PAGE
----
The nonviolent approach does not immediately change the heart of the oppressor. It first does something to the hearts and souls of those committed to it. It gives them new self-respect; it calls up resources of strength and courage they did not know they had. Finally, it reaches the opponent and so stirs his conscience that reconciliation becomes a reality.
I suggest this approach because I think it is the only way to reestablish the broken community. Court orders and federal enforcement agencies will be of inestimable value in achieving desegregation. But desegregation is only a partial, though necessary, step toward the ultimate goal which we seek to realize. Desegregation will break down the legal barriers and bring men together physically. But something must happen so to touch the hearts and souls of men that they will come together, not because the law says it, but because it is natural and right. In other words, our ultimate goal is integration which is genuine intergroup and interpersonal living. Only through nonviolence can this goal be attained, for the aftermath of nonviolence is reconciliation and the creation of the beloved community.
It is becoming clear that the Negro is in for a season of suffering. As victories for civil rights mount in the federal courts, angry passions and deep prejudices are further aroused. The mountain of state and local segregation laws still stands. Negro leaders continue to be arrested and harassed under city ordinances, and their homes continue to be bombed. State laws continue to be enacted to circumvent integration. I pray that, recognizing the necessity of suffering, the Negro will make of it a virtue. To suffer in a righteous cause is to grow to our humanity’s full stature. If only to save himself from bitterness, the Negro needs the vision to see the ordeals of this generation as the opportunity to transfigure himself and American society. If he has to go to jail for the cause of freedom, let him enter it in the fashion Gandhi urged his countrymen, “as the bridegroom enters the bride’s chamber” — that is, with a little trepidation but with a great expectation.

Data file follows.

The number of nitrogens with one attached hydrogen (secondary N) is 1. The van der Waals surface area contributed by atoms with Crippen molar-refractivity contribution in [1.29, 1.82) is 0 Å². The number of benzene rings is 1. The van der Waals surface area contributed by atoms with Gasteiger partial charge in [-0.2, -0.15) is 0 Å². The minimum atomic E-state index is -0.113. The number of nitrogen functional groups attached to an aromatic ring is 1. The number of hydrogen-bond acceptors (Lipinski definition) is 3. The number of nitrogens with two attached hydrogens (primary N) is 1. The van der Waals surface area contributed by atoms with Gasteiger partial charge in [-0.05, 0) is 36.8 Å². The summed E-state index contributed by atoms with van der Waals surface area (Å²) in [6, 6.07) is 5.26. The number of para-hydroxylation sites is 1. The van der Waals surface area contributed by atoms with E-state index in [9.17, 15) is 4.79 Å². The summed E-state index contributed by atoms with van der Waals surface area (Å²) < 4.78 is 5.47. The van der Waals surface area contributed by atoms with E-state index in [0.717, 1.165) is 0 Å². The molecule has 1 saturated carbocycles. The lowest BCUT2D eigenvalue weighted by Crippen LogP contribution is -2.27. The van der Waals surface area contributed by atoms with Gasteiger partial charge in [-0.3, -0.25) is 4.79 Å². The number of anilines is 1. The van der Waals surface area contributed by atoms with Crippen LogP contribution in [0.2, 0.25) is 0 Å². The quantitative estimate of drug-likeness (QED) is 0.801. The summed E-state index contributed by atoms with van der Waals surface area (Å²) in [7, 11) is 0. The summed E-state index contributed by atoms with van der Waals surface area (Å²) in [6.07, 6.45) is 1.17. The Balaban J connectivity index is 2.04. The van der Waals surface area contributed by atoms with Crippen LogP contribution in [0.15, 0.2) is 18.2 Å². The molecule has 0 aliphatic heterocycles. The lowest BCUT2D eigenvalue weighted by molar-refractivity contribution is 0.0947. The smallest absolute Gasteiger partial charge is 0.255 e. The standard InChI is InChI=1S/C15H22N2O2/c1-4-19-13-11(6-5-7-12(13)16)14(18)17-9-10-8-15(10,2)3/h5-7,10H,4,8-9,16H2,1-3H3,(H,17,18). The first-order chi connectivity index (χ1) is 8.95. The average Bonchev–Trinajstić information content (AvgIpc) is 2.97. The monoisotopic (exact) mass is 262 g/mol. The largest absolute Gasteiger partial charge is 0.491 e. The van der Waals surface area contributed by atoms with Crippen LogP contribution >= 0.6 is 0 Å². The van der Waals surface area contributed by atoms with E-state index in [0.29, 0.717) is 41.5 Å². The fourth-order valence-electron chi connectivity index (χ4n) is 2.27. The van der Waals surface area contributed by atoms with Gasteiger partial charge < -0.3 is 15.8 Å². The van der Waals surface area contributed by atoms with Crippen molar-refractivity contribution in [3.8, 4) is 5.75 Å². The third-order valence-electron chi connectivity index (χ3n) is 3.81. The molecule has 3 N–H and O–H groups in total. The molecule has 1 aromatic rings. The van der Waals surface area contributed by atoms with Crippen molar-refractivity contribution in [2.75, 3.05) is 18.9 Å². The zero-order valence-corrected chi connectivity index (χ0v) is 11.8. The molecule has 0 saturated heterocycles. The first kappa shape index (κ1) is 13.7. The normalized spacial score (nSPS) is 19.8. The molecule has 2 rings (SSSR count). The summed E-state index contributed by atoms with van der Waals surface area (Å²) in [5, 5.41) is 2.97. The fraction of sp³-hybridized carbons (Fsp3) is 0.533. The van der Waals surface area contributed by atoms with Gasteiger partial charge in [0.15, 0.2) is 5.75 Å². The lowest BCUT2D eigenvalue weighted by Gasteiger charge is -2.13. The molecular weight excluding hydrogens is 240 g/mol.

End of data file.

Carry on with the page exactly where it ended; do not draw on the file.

Nonviolence is a way of humility and self-restraint. We Negroes talk a great deal about our rights, and rightly so. We proudly proclaim that three-fourths of the people of the world are colored. We have the privilege of watching in our generation the great drama of freedom and independence as it unfolds in Asia and Africa. All of these things are in line with the work of providence. We must be sure, however, that we accept them in the right spirit. In an effort to achieve freedom in America, Asia, and Africa we must not try to leap from a position of disadvantage to one of advantage, thus subverting justice. We must seek democracy and not the substitution of one tyranny for another. Our aim must never be to defeat or humiliate the white man. We must not become victimized with a philosophy of black supremacy. God is not interested merely in the freedom of black men, and brown men, and yellow men; God is interested in t he freedom of the whole human race.